DO YOU GET EASILY DISTRACTED?
It is so easy to lose focus when performing tasks in everyday life. It may be a sign telling us that our mind is distracted. The key message here is not about how to be focused but also how to be remain disciplined with our focus.
Tip 1: Train your mind to ignore distractions:
When you need to concentrate for long periods of time, less is more. According to Joe Degutis and Mike Esterman from Bolton Attention Learning Lab who identified that the most effective way to complete things was to focus for a while, then take a short break before going back to focus. This is called “The Pomodoro Technique”, a time-management method where you split your workday into 25-minute chunks split by 5-minute breaks. Each work break is referred to as a pomodoro and once completed four pomodoros, you can take a longer break of 20 to 30 minutes. This may sound easy to stick to, however distractions can arise into your work, even within a 25 minute time slot.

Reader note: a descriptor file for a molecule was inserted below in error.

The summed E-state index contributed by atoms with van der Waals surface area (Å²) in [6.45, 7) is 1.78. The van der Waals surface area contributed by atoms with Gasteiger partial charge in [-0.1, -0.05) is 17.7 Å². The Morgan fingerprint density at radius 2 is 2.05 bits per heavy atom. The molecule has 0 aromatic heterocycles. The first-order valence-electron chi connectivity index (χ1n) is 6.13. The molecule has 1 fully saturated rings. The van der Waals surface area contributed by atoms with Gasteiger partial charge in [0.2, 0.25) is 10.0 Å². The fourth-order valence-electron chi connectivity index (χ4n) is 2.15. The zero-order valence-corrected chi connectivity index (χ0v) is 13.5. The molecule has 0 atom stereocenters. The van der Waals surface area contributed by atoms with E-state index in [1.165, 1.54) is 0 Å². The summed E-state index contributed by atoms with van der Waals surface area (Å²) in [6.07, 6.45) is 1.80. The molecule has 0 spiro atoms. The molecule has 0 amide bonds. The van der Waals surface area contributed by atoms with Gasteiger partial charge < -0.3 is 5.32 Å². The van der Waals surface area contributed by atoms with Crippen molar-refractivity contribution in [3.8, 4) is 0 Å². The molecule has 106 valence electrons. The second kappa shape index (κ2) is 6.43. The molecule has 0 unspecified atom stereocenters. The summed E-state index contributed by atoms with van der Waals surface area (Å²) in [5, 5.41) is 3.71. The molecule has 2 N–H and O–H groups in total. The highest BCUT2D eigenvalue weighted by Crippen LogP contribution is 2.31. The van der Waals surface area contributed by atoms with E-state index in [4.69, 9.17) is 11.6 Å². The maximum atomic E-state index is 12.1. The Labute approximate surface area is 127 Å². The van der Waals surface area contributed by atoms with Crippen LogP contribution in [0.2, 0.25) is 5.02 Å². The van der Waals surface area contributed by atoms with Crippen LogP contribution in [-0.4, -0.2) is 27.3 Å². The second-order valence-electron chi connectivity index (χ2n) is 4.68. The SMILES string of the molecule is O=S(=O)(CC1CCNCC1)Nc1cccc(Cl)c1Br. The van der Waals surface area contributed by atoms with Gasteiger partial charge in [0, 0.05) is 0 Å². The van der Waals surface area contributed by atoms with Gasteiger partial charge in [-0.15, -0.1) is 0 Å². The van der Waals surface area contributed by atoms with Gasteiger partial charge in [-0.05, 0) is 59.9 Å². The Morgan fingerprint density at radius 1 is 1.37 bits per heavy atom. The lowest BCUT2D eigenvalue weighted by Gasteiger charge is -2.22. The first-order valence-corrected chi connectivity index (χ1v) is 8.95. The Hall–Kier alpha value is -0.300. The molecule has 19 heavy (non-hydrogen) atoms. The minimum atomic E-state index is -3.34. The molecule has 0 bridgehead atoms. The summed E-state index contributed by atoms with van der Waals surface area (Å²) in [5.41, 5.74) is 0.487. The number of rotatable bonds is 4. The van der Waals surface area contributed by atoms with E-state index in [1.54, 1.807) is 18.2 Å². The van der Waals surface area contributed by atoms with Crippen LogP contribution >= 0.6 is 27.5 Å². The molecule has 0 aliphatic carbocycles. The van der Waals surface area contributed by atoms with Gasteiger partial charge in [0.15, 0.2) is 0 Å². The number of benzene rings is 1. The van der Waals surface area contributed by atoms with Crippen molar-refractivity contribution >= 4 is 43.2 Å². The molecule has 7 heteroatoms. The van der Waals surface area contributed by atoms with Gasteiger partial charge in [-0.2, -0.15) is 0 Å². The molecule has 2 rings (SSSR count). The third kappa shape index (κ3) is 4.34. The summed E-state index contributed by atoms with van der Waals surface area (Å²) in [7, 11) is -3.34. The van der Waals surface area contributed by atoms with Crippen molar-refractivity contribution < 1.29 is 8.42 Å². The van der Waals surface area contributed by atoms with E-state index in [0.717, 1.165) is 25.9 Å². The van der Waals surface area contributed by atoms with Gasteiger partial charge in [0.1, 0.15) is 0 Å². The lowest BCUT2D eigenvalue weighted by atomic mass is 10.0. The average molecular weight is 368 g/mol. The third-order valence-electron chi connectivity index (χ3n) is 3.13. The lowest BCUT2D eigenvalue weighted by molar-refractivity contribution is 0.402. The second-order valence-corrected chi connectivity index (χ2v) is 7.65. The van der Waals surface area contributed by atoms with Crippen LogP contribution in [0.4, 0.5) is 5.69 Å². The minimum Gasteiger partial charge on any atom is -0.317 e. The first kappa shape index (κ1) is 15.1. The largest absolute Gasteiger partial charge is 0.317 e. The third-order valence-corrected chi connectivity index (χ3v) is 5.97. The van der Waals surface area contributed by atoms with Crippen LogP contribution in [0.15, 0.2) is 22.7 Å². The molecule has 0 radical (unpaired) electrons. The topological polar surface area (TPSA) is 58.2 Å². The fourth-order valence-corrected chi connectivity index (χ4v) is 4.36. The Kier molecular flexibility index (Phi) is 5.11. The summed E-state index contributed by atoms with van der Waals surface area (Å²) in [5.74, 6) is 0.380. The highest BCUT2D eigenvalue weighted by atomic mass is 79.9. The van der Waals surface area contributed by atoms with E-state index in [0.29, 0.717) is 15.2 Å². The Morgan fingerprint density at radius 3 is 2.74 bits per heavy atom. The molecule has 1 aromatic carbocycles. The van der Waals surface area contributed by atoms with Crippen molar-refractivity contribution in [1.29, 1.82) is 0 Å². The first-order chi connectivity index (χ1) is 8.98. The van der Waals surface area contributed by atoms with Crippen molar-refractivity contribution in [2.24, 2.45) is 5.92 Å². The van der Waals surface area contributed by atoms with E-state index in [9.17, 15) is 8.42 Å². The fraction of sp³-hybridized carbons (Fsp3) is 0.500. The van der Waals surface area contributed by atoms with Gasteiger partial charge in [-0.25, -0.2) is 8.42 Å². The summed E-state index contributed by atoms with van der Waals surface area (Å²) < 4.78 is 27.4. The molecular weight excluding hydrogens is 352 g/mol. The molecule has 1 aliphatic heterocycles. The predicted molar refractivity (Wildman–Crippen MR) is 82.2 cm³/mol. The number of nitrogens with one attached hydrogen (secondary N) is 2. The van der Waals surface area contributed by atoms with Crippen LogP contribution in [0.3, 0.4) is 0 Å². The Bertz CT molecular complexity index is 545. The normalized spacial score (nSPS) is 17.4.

Stacey Harmon an Evernote Certified Consultant (GTD) practitioner suggests the best way to deal with distractions is to understand if they are internal or external. Internal distractions are made up from own thoughts and ideas, for example when sitting down and doing work and then feeling the urge to go on the internet. This can be avoided by making the distraction visible and writing it down. By catching the distraction will help clear your mind to focus on the task.